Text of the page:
Africa’s colonial past may have been painful, but its future is looking bright and shiny. With abundant resources and growing geopolitical importance, Africa is ready to become the world’s growth engine. Though, it seems like the ghost of colonialism is still haunting Africa, and the CFA Franc is its last remaining reminder. But fear not, Africa is finally giving colonialism the boot and saying goodbye to the ghost of its past.
Central African states to dump Franc CFA
The Economic and Monetary Community of Central Africa (CEMAC) has announced its decision to stop using the Franc CFA (FCFA), according to a report. Although currency changes were expected, the CEMAC has opted for a complete change of name. This move is considered necessary by experts due to the recent Euro/Dollar crisis, which has significantly affected the Franc CFA. The CEMAC is also reportedly considering joining West Africa, which is in the process of creating a regional currency called the ECO.
At the last CEMAC summit held on March 17, the heads of state made the decision to end the use of the Franc CFA. As per the report, they suggested that the results of the various reflections initiated by the BEAC could be transmitted to the member states’ various ministers of economy and finance.
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This decision is likely not a reform but an exit from the FCFA, and will involve a complete overhaul of the current system. It may also lead to the closure of the operating account in the books of the Banque de France to allow CEMAC to have all of its foreign exchange reserves against 50% currently, and the withdrawal of French representatives from the decision-making and control bodies of the BEAC.
France’s monetary imperialism in Africa
On August 11, 2015, while speaking at the celebrations marking the 55th anniversary of Chad’s independence, President Idriss Deby stated that there was a “cord preventing development in Africa that must be severed.” The “cord” he referred to is known as the CFA franc.
The CFA Franc is a colonial currency that was created to foster economic integration among France’s colonies and to control their resources, economic structures, and political systems. Following independence, the CFA franc was adopted by the West African Economic and Monetary Union (WAEMU) and the Economic and Monetary Community of Central Africa (CEMAC).
However, the continued use of the CFA franc has only served to benefit France by maintaining its influence and control over these African nations. Monetary agreements between African nations and France have many requirements that undermine Africa’s monetary sovereignty.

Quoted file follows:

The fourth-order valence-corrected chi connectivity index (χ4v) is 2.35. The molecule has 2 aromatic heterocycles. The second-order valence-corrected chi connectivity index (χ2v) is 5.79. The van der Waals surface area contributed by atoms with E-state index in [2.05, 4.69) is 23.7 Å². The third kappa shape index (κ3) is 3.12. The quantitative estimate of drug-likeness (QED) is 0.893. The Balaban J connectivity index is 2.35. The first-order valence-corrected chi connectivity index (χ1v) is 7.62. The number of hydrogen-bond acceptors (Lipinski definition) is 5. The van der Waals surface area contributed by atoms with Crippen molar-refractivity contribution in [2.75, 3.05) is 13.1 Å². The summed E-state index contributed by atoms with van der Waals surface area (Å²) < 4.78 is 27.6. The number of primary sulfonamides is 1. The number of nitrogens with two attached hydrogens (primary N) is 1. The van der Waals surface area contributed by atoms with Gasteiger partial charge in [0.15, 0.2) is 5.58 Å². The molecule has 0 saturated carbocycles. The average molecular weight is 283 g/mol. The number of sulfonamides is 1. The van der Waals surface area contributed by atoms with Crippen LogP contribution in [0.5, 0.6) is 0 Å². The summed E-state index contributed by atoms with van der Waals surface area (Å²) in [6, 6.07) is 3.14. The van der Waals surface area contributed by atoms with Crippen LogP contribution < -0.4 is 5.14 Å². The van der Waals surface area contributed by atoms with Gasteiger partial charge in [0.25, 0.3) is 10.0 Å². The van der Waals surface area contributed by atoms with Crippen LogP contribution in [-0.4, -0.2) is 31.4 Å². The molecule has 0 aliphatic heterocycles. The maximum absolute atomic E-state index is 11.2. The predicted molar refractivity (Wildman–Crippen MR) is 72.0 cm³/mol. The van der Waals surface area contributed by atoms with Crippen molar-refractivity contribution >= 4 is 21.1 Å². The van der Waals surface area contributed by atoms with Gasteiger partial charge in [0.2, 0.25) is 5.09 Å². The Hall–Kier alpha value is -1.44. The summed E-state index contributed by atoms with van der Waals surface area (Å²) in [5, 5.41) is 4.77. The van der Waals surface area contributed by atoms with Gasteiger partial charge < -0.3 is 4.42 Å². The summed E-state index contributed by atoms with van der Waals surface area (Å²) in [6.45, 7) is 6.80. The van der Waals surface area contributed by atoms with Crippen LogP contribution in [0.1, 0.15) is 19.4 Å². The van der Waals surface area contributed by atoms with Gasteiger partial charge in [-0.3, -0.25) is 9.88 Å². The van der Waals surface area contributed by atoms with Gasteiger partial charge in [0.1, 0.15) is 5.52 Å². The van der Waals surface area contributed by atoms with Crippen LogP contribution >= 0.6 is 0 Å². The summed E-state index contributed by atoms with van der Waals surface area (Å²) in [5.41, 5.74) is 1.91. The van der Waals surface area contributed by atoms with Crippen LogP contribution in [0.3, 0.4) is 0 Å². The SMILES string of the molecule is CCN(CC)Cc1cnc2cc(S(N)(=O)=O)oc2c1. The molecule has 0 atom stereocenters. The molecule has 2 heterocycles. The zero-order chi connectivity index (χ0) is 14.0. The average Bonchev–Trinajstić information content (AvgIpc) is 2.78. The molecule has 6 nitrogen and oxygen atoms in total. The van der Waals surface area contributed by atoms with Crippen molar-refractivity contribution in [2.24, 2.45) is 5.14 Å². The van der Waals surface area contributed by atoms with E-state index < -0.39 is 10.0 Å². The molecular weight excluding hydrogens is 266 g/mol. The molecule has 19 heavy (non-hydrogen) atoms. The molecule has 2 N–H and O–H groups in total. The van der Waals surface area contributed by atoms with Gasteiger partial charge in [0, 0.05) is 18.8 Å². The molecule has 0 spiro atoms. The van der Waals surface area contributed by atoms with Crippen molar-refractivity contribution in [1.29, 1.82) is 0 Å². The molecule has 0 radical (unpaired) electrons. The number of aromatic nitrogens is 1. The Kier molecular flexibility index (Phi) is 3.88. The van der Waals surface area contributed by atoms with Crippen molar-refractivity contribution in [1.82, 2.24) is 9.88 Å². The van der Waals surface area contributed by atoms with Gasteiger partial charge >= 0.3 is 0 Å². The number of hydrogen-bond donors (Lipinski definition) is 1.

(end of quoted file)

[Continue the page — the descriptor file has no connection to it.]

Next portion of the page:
For example, since 2005, the Central Banks of West African States and the Bank of Central African States (BEAC) have been required to deposit 50% of their foreign exchange reserves in a special French Treasury “operating account.” If the CEMAC decides to stop using the Franc CFA, it may also lead to the closure of the operating account and allow the CEMAC to hold all of its foreign exchange reserves.
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Critics argue that the fixed rate of exchange between the CFA franc and the euro dictates the monetary and exchange rate policies of the franc zone nations and is detrimental to growth. They also view the CFA franc as a neo-colonial device that impedes economic development in user nations by serving as a barrier to industrialization and structural transformation, which fails to stimulate trade integration between user nations or boost bank lending to their economies.
Africa taking on the challenge
Indeed, the move by Central African states to discontinue the use of the CFA franc is a significant step towards achieving monetary independence. It is worth noting that this is not the first time such a move has been made in Africa, as other regions on the continent have also taken steps towards having their own currencies.
For instance, the East African Community (EAC) has been working on the creation of a regional currency called the East African Shilling. The Southern African Development Community (SADC) has also expressed a desire to have a common currency in the future. These moves are indicative of a broader trend of African countries seeking greater control over their monetary policies and reducing reliance on former colonial powers.
However, the process of creating and implementing a new currency is complex and requires careful consideration of a range of economic and political factors. It is therefore essential for African countries to work together and coordinate their efforts toward achieving monetary independence while ensuring the stability and growth of their respective economies.
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West Africa also conceptualized the idea of having a single currency called ECO back in 2003. Its leaders had set a goal of achieving a monetary and currency union by late 2020. However, the COVID-19 pandemic and the failure of many countries to meet the criteria for launching the single currency led to its postponement from the initially planned date of 2020 to 2027.
With the Economic and Monetary Community of Central Africa (CEMAC) considering joining West Africa, efforts toward a unified currency are gaining momentum. Leaders of both regions have given greater credence to the idea now more than ever, which is a positive sign for Africa. Therefore, unifying currency, unifying people, and bidding farewell to the last traces of colonialism and slavery in Africa – looks like the continent is ready to show those vestiges the exit door! This is one currency we can all get behind because with unity comes prosperity!
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